Charter, parochial, private and home schools have dramatically changed the world in which public school systems live and compete. TCAPS works hard to offer the kind of quality, variety and depth that our families want. Montessori, Sci-Ma-Tech and our extraordinary music and drama programs are a few examples. Programs such as our award winning high school year book and newspaper classes give students the opportunity to learn and apply their skills in authentic ways.
Our size allows us to provide an extraordinary array of choices. But it also means we have to help students and families feel connected. Our middle and high schools are rolling out a number of programs such as small learning communities, neighborhoods, advisories and student-to-student mentor programs this year to do just that.
It's a competitive education environment and families have choices. We want to be the district of choice. We're always looking for new and better ways to attract and retain students. We need to develop programs that resonate with parents and kids.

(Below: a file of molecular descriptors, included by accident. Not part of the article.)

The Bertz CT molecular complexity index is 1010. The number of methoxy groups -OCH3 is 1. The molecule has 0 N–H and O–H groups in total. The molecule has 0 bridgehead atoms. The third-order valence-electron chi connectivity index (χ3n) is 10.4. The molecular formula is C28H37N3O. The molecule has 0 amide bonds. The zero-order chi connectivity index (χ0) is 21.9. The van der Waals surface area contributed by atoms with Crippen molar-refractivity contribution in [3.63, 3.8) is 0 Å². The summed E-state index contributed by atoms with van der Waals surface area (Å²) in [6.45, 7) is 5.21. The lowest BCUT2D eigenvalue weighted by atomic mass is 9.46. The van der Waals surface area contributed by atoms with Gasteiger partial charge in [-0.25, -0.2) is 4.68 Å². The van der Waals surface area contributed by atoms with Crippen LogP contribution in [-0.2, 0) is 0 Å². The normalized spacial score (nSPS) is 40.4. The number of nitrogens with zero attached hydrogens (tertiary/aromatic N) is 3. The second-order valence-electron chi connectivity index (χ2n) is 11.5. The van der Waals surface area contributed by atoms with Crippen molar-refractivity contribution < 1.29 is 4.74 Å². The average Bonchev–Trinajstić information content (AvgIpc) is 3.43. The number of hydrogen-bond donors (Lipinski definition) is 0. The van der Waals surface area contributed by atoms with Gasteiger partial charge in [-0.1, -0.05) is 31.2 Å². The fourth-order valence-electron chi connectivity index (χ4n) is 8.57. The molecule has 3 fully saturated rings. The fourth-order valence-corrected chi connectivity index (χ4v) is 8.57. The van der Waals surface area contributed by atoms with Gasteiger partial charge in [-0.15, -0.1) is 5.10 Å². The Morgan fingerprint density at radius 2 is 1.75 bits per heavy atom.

Ideas such as an elementary math and science magnet school, high school semester internships in business and non-profits, cyber learning and a world language immersion program all need to be explored.
We need to examine how to make the "school walls" more permeable. We need to investigate awarding credit for real world activities such as performing in an Old Town Playhouse Production, singing in the NMC Chorus, participating on a non-district sports team or doing an internship in city government--activities not under the direction of the district. School districts do not necessarily have the sole franchise on learning and we have to figure out how to recognize out-of-school learning while maintaining high standards.
TCAPS will likely have to make deep cuts in the years ahead. What would you most like to protect from cuts?
To the extent possible, it's important to insulate the quality of instruction offered by TCAPS teachers and protect the richness of educational programs that our community expects. It will not be an easy task and it is likely that the severity of cuts needed in 2010-11 will impact all of us. In this difficult economic climate, strong, collaborative and informed board leadership is all the more critical.